Brain surgeons are testing a new surgical technique that turns cancer cells bright colors, allowing doctors to remove tumors more accurately than ever before.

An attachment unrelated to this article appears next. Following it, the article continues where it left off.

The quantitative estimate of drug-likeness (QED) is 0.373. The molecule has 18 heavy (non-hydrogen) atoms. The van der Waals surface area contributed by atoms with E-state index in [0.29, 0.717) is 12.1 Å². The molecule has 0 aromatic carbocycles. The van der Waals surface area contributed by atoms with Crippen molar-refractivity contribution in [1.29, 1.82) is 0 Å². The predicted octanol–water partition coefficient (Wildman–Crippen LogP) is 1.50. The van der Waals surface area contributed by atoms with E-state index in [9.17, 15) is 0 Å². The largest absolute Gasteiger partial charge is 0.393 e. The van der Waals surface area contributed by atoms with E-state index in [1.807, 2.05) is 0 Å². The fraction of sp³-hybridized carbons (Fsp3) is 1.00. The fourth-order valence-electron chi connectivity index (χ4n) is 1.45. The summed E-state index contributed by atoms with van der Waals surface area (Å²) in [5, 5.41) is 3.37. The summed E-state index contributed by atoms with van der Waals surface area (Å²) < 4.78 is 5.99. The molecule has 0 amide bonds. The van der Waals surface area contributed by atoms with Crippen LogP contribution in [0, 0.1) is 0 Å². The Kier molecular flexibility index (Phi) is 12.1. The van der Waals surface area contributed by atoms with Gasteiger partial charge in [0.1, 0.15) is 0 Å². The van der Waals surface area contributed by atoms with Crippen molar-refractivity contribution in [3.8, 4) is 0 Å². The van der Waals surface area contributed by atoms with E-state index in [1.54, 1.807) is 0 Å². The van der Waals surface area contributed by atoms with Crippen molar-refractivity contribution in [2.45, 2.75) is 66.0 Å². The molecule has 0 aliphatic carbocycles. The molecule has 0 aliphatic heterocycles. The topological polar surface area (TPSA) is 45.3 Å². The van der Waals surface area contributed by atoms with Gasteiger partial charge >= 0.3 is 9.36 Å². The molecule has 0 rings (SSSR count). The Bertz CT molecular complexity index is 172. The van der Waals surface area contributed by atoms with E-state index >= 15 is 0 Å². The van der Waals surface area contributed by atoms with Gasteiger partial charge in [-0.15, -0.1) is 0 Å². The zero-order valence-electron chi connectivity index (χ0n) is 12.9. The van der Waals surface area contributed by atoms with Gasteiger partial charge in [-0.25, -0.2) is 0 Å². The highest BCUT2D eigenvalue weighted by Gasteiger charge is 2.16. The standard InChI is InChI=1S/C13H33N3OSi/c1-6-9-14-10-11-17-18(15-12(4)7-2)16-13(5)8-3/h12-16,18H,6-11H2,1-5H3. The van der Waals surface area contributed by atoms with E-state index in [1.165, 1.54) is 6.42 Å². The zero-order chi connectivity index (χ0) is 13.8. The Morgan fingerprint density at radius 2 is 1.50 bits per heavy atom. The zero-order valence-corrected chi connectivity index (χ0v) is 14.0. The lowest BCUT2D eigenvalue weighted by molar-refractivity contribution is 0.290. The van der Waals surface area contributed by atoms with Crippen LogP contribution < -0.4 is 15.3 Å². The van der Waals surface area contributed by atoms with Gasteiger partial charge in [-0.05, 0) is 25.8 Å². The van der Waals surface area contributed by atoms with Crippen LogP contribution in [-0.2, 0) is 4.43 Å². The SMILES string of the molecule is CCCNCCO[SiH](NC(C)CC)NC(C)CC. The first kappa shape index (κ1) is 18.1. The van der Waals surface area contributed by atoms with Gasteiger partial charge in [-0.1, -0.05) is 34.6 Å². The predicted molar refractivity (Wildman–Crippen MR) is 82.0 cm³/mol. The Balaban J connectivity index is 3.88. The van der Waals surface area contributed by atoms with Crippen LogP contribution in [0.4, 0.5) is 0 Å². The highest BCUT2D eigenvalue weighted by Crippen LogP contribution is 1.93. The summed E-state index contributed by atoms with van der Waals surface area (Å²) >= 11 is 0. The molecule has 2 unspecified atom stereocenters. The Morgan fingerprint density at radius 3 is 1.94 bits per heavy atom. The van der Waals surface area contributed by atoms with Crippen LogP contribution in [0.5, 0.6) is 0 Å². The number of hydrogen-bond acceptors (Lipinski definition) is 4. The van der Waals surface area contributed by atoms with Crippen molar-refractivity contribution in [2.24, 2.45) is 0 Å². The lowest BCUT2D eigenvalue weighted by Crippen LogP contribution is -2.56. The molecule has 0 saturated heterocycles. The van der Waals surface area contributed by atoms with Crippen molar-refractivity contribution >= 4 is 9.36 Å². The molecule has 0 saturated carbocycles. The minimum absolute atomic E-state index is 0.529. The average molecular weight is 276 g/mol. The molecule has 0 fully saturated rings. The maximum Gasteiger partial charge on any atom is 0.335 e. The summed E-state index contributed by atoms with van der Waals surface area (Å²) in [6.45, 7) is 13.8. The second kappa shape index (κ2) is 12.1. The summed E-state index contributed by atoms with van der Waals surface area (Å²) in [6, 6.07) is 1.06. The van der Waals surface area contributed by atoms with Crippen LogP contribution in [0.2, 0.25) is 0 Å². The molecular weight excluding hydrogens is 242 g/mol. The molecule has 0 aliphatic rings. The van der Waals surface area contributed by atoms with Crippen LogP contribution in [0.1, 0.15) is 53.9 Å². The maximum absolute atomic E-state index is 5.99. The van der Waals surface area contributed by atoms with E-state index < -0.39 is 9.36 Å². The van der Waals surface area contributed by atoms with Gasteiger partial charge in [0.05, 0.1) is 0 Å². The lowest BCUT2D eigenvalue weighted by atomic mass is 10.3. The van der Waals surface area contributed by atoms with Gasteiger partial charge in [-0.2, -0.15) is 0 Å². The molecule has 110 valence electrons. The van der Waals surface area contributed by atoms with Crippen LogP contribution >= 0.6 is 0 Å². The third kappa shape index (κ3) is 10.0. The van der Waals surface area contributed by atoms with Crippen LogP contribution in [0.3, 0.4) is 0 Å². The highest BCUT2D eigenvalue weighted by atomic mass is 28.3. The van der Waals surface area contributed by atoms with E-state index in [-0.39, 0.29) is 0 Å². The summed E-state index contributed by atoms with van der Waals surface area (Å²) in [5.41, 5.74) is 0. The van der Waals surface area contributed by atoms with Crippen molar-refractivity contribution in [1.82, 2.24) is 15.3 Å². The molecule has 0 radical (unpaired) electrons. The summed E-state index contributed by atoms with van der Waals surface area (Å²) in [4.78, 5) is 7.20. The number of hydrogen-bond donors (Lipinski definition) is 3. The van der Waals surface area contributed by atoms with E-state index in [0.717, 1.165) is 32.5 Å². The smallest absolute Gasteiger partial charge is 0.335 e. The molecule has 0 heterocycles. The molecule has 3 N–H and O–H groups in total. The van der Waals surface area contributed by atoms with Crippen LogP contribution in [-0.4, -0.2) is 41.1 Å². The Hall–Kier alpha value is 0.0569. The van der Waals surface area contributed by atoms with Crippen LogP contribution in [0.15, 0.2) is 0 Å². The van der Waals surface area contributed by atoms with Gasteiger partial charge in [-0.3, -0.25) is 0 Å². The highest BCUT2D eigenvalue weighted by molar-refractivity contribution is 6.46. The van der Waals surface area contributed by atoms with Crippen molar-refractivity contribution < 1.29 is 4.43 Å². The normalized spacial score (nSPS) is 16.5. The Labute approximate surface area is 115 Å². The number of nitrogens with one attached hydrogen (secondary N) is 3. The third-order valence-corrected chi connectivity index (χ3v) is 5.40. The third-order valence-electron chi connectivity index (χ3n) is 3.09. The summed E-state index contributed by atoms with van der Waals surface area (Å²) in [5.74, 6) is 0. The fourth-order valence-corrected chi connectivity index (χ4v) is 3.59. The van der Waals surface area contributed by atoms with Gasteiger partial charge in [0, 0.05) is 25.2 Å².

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Innovative Fluorescent Medicine for Brain Tumors Melissa Medley: Joe Jonasen has spent most of his life behind the wheel. For this trucker driving has been a great way to make a living. Joe Jonasen: It was on top here. Melissa Medley: But earlier this year doctors diagnosed him with glioblastoma, a deadly brain cancer that’s tough to treat. Joe Jonasen: If they're going to operate maybe I have a chance to take care of my family and work and that’s what I did. Melissa Medley: For Joe to survive doctors to remove 95% o the cancerous cells which were very close to the area of the brain linked to speech. Dr. Khaled Aziz: We have to maximize that section and also next to that we have a functional outcome for the patient. Melissa Medley: Doctors are testing a technique that makes it easier to visualized cancer cells. Before surgery patients swallow a pill called 5-ALA that reacts with the chemicals in the body. When surgeons look through a scope under ultraviolet light healthy cells turn blue. Cancer cells light up hot pink. Dr. Khaled Aziz: That’s an advantage of the 5-ALA that it allow us to track it because as I told you sometimes you could have differential between tumor cells and brain cells under the microscope. I'm just going to do some testing for you. Melissa Medley: Joe recovered from surgery with his vision, speech and motor skills intact at 66, he can retire but won’t hear of it. Joe Jonasen: We’ll not made our -- I got to work until and a lot of people do. Maybe God bless them but I don’t want to do that. Melissa Medley: A new technique that is giving Joe more time with his family and maybe more time on the road. I'm Melissa Medley reporting.
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